1862: Eli D. Scott to Auriella Goodspeed

I couldn’t find an image of Eli but here is an image of Silas Emery who also served in Co, F, 57th Pennsylvania Infantry. Emery is wearing a McDowell Forage Cap & 1858 dress coat.
(Chas Timney Collection)

This letter was written by 26 year-old Eli D. Scott (1836-1908), the son of Rufus Scott (1802-1884) and Caroline Dickens (1806-1887) of Clymer, Tioga county, Pennsylvania. Eli served in Co. D (later Co. F) of the 57th Pennsylvania Volunteers. Eli’s younger brother, Lemuel R. Scott (1844-1925) also served in the same company.

Eli wrote the letter to his aunt, “Oril” Goodspeed. This may have been Aurella Goodspeed (1802-1880) although I can’t find a connection.

Stereoscopic View of the South Street U.S. Army Hospital in Philadelphia


Philadelphia [Pennsylvania]
March 22, 1862

Dear and well-remembered Aunt,

I take my pen in hand to write a few lines to let you know how I am a getting along and where I am. I am in the Hospital at Philadelphia. I have been sick ever since the 8th day of February but I am better now than I have been since I was taken, so I feel quite encouraged. When I was first taken I had the mumps, then the fever and inflammation on my lungs—then the rheumatism. But I feel pretty smart today. I am in hopes I shall be able to go to my regiment next week.

I have not heard from the regiment but once since I left it. Then I had a letter from Lemuel [R. Scott]. He was well and they was a going to move the next day and going on South so I can’t say where they are now. ¹ I received a letter from home last Sunday and I was very glad to hear that my folks was all well. The letter stated that you had been sick most all winter which I was very sorry to hear. I have often thought I would write to you but have neglected it until now.

There is not much news to write that I know of but I will try and write something if it ain’t very interesting. But I can tell you one thing and that is, it ain’t a very agreeable life to live in a hospital but camp life I enjoyed very well and I am in hopes it won’t be many weeks before I can go back to camp. There is a great many sick here but not as many as there was over to the U.S.A. General Hospital. There was about 700 in that hospital when I was there, but here there is only about 200 but that is quite a lot. It is a sight to see so many sick and there is diseases of most all descriptions and quite a good many wounded ones.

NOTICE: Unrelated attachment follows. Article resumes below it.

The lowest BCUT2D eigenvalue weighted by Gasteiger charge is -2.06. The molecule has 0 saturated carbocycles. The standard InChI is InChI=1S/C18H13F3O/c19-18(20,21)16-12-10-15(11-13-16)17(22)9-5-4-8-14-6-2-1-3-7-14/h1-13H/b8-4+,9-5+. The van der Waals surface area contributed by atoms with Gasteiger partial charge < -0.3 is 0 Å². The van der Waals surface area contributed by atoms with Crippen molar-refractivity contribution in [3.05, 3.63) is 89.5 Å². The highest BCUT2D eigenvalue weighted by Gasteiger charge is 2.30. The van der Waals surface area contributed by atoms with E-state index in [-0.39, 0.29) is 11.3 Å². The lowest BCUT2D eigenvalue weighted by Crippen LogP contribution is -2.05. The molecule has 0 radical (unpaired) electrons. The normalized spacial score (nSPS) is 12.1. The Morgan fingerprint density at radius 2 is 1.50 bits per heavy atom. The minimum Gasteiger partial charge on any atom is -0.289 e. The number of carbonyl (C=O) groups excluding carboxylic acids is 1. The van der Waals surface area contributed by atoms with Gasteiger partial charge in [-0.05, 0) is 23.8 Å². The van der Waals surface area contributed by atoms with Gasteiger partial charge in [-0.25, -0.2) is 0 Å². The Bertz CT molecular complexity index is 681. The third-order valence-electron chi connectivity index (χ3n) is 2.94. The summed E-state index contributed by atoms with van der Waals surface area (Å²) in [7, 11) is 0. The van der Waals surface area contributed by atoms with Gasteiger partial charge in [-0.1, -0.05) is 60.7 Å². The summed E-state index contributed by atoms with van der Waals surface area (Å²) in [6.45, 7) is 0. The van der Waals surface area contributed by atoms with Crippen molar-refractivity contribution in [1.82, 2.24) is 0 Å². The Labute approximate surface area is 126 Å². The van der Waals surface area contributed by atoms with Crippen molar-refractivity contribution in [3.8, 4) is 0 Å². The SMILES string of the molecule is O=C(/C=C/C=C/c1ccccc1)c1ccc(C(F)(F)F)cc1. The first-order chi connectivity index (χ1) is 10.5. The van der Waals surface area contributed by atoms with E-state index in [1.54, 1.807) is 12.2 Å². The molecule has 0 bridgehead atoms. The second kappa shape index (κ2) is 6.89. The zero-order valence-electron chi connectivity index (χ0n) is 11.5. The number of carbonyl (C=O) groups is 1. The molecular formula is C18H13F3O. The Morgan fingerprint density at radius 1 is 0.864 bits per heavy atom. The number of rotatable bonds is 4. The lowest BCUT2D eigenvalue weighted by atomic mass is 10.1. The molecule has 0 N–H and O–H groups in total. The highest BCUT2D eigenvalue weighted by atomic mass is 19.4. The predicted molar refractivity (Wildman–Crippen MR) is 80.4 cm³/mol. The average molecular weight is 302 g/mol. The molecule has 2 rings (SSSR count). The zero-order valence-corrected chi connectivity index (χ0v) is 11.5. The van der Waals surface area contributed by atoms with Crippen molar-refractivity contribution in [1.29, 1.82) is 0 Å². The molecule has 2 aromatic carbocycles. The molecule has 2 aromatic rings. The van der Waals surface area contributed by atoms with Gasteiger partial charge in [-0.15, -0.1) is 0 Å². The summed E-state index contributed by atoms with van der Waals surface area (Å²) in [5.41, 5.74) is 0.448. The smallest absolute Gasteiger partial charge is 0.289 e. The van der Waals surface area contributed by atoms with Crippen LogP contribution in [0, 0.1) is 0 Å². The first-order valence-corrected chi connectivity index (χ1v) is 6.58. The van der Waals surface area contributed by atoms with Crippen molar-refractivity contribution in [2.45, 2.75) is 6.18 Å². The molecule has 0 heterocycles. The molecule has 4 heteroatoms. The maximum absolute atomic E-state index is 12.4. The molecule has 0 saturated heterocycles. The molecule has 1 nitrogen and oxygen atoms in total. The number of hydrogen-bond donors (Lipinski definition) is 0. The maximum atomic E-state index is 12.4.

They have meetings every few days here in the hospital and they have good preachers. We have good books to read so that makes the time pass off rather more pleasant. It is rather lonesome here sometimes. When I came here there was not one that I had ever seen before but I soon got acquainted for they all seem to be brothers to one another. There was one young man went to the hospital with me when I went to Georgetown but when I left there and came here, he was not able to come with me. He is over to another hospital but he is pretty smart so he comes over here to see me every few days. His name is Bristol.

There is quite a number here that is very sick. I guess there is a good many that will never get well. There is a young man very sick with the heart disease. He is a professor of religion. He belongs to the Episcopal Methodist. The minister comes in every day and has a prayer with him.

As it is getting late, I must close. I send my best respects to Theodore and Aunt Mahala. I should like to hear from them. Please excuse this poor writing and bad spelling and I hope I will feel able to do it better next time. Please write when you get this.

Direct to South Street Hospital, between 24th and 25th Streets, Philadelphia, Pa.

Co. D, 57th Regt. P. V.

From Eli D. Scott

To his Aunt Oril [Aurelia?] Goodspeed

¹ The 57th Pennsylvania Volunteers boarded transports at Washington D. C. on 17 March 1862 to be taken to Fortress Monroe where they joined McClellan’s Army of the Potomac on the Peninsula Campaign.

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